The body is sound, no dents or rust. The interior is good too, no tears in the upholstery glass is all good. Your comment gave me a thought though…I could take it to a mechanic and have them look for obvious drive train issues (i.e. CV joins, transmission, trans axle, etc) before going too much further. Thanks.

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That could happen to ANY car, that’s not something to even worry about.

If that’s your biggest concern, Don’t buy another car or fix this car, Buy him a pair of walking shoes.

I say donate it and here is why. That vehicle has a value in average condition according to Edmunds of under $1000. So you can buy three of them for the price you are about to pay to fix it.


4000.00 will pay for a lot of Uber rides plus no insurance or registration costs . Even have money left over for a rental vehicle for trips home.

Agree, and you get a tax write off.

We’ve done that, and it was really easy

I’m not entirely sure why you absolutely insist on awd or 4x4 . . . I would think with decent snow tires, a Corolla, Civic or something similar would be sufficient

As a matter of fact, because you insist on awd or 4x4, you’re really limiting yourself

By the way, I have somewhat of a problem with that mechanic’s approach. You brought it to him for what you thought was an exhaust leak and he doesn’t even get into that, instead focusing on an even bigger and more expensive repair which you were unaware of. For that matter, did the car even have any kind of symptoms of a head gasket in need of replacement?

Some kind of head gasket issues can be put off for a long time. For example, if the head gasket isn’t actually breached . . . by breach I mean coolant finding its way into the combustion chamber . . . it isn’t necessarily threatening the engine’s health. There have been several head gasket designs over the years which have had external coolant and/or oil leaks, but no actual internal breaches. These engines have lived a long life, because the drivers regularly checked and topped off fluids as needed

Cut to the chase . . . get a second opinion on that head gasket and exhaust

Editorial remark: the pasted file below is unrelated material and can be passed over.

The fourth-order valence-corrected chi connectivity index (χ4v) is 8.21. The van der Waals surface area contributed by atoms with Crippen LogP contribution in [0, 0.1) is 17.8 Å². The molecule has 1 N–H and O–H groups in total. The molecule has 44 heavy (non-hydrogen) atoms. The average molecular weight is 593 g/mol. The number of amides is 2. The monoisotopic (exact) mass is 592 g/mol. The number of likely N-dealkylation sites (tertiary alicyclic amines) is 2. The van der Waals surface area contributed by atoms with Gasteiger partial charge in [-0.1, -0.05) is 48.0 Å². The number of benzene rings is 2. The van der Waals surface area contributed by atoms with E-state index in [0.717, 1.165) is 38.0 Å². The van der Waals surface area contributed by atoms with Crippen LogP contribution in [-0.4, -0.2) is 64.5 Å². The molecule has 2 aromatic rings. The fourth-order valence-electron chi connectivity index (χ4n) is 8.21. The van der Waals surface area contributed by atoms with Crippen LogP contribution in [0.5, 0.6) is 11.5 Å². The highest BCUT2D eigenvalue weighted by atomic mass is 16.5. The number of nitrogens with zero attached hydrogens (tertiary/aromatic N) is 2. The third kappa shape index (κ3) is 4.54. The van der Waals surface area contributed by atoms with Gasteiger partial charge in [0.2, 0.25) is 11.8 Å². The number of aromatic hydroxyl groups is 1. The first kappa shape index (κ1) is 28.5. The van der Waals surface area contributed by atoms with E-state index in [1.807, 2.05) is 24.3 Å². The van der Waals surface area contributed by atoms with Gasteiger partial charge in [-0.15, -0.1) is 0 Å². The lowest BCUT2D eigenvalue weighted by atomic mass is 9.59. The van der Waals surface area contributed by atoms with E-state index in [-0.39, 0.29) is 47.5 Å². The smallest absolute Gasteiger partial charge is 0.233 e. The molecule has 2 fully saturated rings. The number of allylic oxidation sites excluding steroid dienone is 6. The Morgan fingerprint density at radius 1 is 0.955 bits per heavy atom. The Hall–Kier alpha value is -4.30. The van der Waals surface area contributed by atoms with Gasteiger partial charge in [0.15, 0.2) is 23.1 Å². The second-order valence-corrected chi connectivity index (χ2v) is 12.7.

But let’s be realistic about something . . . even if you buy something much newer and with no known issues for your son, he’ll still have to pop the hood, check fluid levels, check tires pressures and so forth.

Exactly. If the engine isn’t overheating, and isn’t misfiring badly, and the oil and coolant aren’t mixing, then I wouldn’t spend money replacing head gaskets. Some engines are known for external oil or coolant leaks from the head gasket(s), and keeping the fluids topped off is a lot cheaper than paying a shop to disassemble the engine and replace the head gasket(s). Also, for external coolant leaks, sealant products such as Bars Leaks or Steel Seal work well.

If the car runs fine, and the only noticeable symptom is an obvious exhaust leak, I’m struggling to see how the shop diagnosed that as a head gasket problem. I would look for a second opinion, from a shop that you’ve used before if possible.

Front exhaust. $94. What pipe is broke? Cat itself?

That’s 200. Still don’t see huge bill so far

I would be tempted to say get another opinion or two. I don’t see how a head gasket could make any substantial noise and 3 grand for HGs seems way high to me. I live in OK where the cost of living is much lower than other places but still that seems a bit much to me.

I would also want to know exactly how they arrived at the head gasket conclusion. A failed HG is something that is quite often misdiagnosed.
I used to work with a guy who thought that any car that came in with an overheating problem automatically needed HGs. Way more often that not HGs were not the problem.